McKinsey & Co predicts that the semiconductor industry will be worth a trillion USD by 2030. Present in almost all electronic devices, these tiny chips are integral to a modern, digital world. But with their small size and rising demand, how can we ensure their manufacture is done with both precision and speed? Here, Dave Walsha, sales manager at DC motor supplier EMS explains.
Semiconductors are at the heart of enabling a connected, digital world. But supply has been problematic, with sudden spikes in demand making it hard for manufacturers to keep up. Volkswagen believe that the automotive industry will continue to experience a shortage until at least 2024. And with estimates that semiconductor production will need to be doubled to keep up with future demand, it's clear semiconductor manufacturers have their work cut out when it comes to meeting market expectations.
But it isn’t as simple as just building additional plants. New chip factories cost billions and take several years to build, making them valuable future investments, but offering little help to remedy present shortages. Therefore, the priority must be to make the most out of existing facilities, boosting speed while maintaining high quality. So, how can we achieve this?
First, we need to consider how semiconductors are manufactured. Though the exact method will differ depending on foundry and chip application, the general process is the same.
The first step is preparing the wafers. These are cut from an ingot of highly purified silicon, before being polished until smooth. A thin layer of film, typically a metal oxide, is deposited onto the surface of the wafer to protect it and form a base for the rest of the circuit.
A light-sensitive coating known as a photoresist is then applied to the wafer. Using a lithography machine, ultraviolet light is shone onto the chip through a reticle. This is effectively a template holding the desired pattern of the circuit and allows the pattern to be transferred onto the chip. Any degraded resist is removed, and the remainder is used as a template for etching, thus forming the first layer of the circuit.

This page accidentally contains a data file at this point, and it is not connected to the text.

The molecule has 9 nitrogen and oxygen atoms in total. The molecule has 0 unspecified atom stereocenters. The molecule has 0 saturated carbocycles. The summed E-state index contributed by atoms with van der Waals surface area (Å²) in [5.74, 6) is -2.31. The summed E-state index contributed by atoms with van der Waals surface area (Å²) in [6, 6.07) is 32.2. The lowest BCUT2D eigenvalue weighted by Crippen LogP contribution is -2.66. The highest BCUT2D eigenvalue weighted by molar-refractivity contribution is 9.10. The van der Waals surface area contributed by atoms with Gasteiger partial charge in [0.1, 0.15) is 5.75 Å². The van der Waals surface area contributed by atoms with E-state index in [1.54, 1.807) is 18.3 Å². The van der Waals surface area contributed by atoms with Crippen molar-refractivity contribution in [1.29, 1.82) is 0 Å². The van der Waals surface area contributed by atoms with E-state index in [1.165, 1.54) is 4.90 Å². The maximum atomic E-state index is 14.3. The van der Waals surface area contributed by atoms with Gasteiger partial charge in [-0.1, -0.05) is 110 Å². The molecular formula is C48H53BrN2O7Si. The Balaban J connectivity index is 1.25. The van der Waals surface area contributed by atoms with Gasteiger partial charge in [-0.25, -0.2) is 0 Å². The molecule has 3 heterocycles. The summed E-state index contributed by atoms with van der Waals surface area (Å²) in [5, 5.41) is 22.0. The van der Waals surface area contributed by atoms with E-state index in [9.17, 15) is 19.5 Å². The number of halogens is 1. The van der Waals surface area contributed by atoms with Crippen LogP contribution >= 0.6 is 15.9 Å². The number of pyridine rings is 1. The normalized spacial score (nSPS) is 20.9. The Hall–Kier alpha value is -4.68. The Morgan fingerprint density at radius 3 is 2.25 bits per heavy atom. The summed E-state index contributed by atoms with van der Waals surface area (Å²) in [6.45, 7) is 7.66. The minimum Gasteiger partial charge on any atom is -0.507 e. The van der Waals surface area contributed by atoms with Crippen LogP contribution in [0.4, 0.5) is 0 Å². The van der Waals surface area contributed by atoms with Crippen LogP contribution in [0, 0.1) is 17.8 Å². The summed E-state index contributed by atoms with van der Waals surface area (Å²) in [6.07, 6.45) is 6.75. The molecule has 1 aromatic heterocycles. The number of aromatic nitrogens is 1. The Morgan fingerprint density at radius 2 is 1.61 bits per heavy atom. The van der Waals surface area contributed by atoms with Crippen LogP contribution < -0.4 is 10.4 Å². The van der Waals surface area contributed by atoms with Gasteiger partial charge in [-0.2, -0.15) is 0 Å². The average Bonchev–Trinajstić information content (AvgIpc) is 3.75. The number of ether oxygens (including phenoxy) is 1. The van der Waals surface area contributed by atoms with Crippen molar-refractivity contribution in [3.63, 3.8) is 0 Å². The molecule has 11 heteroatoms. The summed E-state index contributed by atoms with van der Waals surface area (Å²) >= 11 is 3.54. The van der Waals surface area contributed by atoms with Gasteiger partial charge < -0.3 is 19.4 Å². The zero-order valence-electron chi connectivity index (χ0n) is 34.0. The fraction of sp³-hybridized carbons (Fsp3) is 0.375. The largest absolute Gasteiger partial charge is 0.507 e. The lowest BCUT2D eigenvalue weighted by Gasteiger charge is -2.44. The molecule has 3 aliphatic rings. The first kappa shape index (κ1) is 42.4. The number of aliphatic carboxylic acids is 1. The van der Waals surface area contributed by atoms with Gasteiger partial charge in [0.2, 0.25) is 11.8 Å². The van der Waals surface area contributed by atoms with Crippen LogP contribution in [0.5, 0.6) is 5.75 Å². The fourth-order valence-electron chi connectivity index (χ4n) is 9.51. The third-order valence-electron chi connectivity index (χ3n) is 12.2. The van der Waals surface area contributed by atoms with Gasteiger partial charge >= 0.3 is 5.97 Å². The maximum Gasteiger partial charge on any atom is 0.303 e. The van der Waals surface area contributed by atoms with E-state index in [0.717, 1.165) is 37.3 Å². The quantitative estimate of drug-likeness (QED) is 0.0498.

These steps are repeated with metal and insulating films to form the electrical connections and insulators between devices in the circuit.
Once the die is finished, a diamond saw cuts out the individual chips from the wafers. Thin wires are cut and added to form the electrical connections before the chips are safely enclosed in a protective shell, typically made of synthetic resin. These packaged chips are now complete, ready for shipment and mounting onto PCBs.
In every step of the chip’s manufacture and final assembly, automation is at the centre of movement. And the demands placed on automated machinery are high.
For instance, robotic arms tasked with assembling chips must operate with precision at every stage, whether that’s ensuring the circuit layers line up perfectly on top of one another or applying just the right amount of resin. The hair-thin wires forming the electrical connections must be measured, cut and placed accurately to ensure minimal wastage and a high-quality finish. Yet they must also be handled with care, as their fragility means they are easily bent or broken.
The challenge, therefore, is finding a suitable drive system that offers this high degree of precision. The motors must have a high reliability, with a long service life. The sensitivity of the semiconductor chips means that they should also operate with minimal vibration to avoid any deviation from the desired circuit pattern.
FAULHABER’s BX4 series of brushless DC servomotors is ideal for such applications. Offering a dynamic start/stop operation with minimal noise and vibration, the BX4 range is ideal for such sensitive applications. The absence of brushes reduces the level of required maintenance, and results in a more energy-efficient motor. Encoders can be incorporated with the motors to guarantee accurate position and placement, helping to minimise errors and further improve semiconductor quality and yield.
With increasing digitalisation and new applications being found for electronics every single day, the demand for semiconductors is unlikely to slow. With the right technology on the assembly line, keeping the manufacturing process running smoothly doesn’t need to be a headache, and will support manufacturers to meet growing demand.